Save our Sparrows
All history, it is said, is the history of unintended consequences. One of the most commonly quoted episodes is the case of the China’s Four Pests Campaign. As part of Mao’s Great Leap Forward, he ordered all sparrows be killed because they were eating all the grain. Actually what these “public animals of capitalism” ate most of was the pests that ate the grain. Fewer sparrows, more pests, and consequent famine that killed millions – before the focus then turned to exterminating rats and bed bugs.
There are myriad other examples; that wonder material, plastic, is now killing marine life on a huge scale. Fabulous new medicines save lives, pesticides and fertilisers boost production – but the long term effect on the environment is catastrophic. Progress is gradually melting the planet.
While some consequent events come as genuine surprises, others are more predictable. We’re told that the ambition of the Government’s new points-mean-prizes immigration scheme is wean us off cheap labour (make that “cheap foreign labour”) and make us all more productive. (Being less productive than the permanently-on-strike French is embarrassing so I suppose we need to buck up a bit.) That – and the need to assure the conservative Conservatives they won’t be murdered in their beds by hordes of rampaging migrants.
Unsurprisingly, the new restrictions on unskilled workers coming to the UK has dismayed and alarmed the health and social care sectors. “Specific shortage occupations” currently include nursing, civil engineering, psychology and classical ballet dancing. Caring for the elderly doesn’t make the mark. So, while we might not unduly notice the local coffee shop closing because it can’t afford homegrown staff, we might feel differently about watching how care providers cut their labour costs while still professing to provide a decent, dignified care service for our old people.
Digging the dirt
While nobody would suggest that the government’s new immigration policy is about to plunge us into famine and mass starvation, there is a related consequence quietly fermenting beneath our feet. Unlike much of the washed-away cereal crops in the Welsh Marches, I still have a few roots in rural Herefordshire. It’s a county heavily reliant on agriculture – and an army of seasonal fruit pickers. Counties like Lincolnshire are similar. Altogether, the sector needs around 70-80,000 seasonal workers every year. Under the new policy, we’re allowing just 10,000 seasonal workers to come to the UK.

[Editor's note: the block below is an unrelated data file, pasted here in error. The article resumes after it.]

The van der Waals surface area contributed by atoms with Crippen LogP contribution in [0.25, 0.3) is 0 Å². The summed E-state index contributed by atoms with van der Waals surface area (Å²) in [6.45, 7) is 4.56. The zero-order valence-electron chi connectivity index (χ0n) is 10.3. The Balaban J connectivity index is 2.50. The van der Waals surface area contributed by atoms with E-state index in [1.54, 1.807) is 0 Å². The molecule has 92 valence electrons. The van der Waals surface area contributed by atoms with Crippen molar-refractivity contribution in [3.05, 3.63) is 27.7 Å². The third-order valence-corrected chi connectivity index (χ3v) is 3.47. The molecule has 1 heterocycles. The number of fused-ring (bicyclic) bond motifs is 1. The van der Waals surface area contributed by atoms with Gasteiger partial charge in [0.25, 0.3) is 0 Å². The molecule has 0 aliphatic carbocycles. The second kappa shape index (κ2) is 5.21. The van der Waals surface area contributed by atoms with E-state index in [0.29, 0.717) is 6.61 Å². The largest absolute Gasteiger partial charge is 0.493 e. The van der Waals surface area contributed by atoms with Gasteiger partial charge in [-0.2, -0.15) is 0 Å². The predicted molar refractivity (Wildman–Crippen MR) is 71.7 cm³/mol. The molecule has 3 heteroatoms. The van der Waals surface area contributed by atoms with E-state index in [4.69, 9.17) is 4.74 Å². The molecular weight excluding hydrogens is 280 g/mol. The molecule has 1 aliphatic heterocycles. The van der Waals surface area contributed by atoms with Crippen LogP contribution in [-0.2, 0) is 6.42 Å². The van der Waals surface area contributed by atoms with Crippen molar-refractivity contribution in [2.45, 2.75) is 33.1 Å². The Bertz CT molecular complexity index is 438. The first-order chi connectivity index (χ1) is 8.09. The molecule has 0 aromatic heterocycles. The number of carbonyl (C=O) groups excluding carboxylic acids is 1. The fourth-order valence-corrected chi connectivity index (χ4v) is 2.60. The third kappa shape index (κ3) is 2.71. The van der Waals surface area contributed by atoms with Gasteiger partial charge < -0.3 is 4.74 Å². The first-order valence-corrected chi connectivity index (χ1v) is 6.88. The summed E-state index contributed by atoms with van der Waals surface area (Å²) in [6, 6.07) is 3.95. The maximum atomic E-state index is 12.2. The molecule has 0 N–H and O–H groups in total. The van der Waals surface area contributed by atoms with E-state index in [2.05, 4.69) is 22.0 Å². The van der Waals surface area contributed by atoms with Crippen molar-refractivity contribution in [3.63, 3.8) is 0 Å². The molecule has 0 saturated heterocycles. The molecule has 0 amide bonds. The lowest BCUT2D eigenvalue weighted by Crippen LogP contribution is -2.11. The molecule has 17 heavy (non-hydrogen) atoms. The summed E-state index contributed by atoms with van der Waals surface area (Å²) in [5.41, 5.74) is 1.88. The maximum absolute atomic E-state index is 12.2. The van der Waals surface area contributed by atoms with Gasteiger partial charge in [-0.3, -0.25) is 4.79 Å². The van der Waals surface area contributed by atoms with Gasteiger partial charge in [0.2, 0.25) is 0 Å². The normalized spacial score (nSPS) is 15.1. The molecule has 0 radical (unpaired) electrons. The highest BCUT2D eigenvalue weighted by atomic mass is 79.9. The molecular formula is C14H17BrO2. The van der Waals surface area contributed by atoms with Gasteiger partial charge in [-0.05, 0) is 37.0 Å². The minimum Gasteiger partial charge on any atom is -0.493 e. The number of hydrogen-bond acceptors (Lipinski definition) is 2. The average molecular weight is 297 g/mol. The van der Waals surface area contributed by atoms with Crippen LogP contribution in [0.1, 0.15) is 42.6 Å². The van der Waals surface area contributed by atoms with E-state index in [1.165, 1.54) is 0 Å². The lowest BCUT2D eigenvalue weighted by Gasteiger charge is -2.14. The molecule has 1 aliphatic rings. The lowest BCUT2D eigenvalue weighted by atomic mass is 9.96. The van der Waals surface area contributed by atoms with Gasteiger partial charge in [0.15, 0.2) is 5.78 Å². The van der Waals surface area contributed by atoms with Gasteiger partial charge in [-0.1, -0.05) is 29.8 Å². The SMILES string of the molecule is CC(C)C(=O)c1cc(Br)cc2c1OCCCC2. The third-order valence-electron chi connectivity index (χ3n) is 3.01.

Do the maths. Just where are cabbage pickers and strawberry harvesters going to come from? The huge pool of the “economically inactive”? And, where is the relentlessly price-driven Sainsbury’s going to source its fruit and veg now that British produce will be more expensive? That’ll be the EU most likely.
The Government argues that this short term pain will galvanise us all into better use of technology – and nirvana is a high wage, high skilled economy. True, cabbages, spuds and fruit are already sewn, tended and gathered by robots – but you need a certain sort of intensive set up to make this sort of mechanisation viable. The mixed, largely non-intensive agricultural economy of Herefordshire simply won’t be able to compete without intensification. And, that’s bad for the soil from which, lest we forget, everything derives.
The recent floods have been Biblical. We should fully expect plagues of locusts next. So, let’s just hope we haven’t done for our Sparrow population.
Follow Salix & Co on Twitter @salix_says and more daily health and social care news and comment at Salix Bureau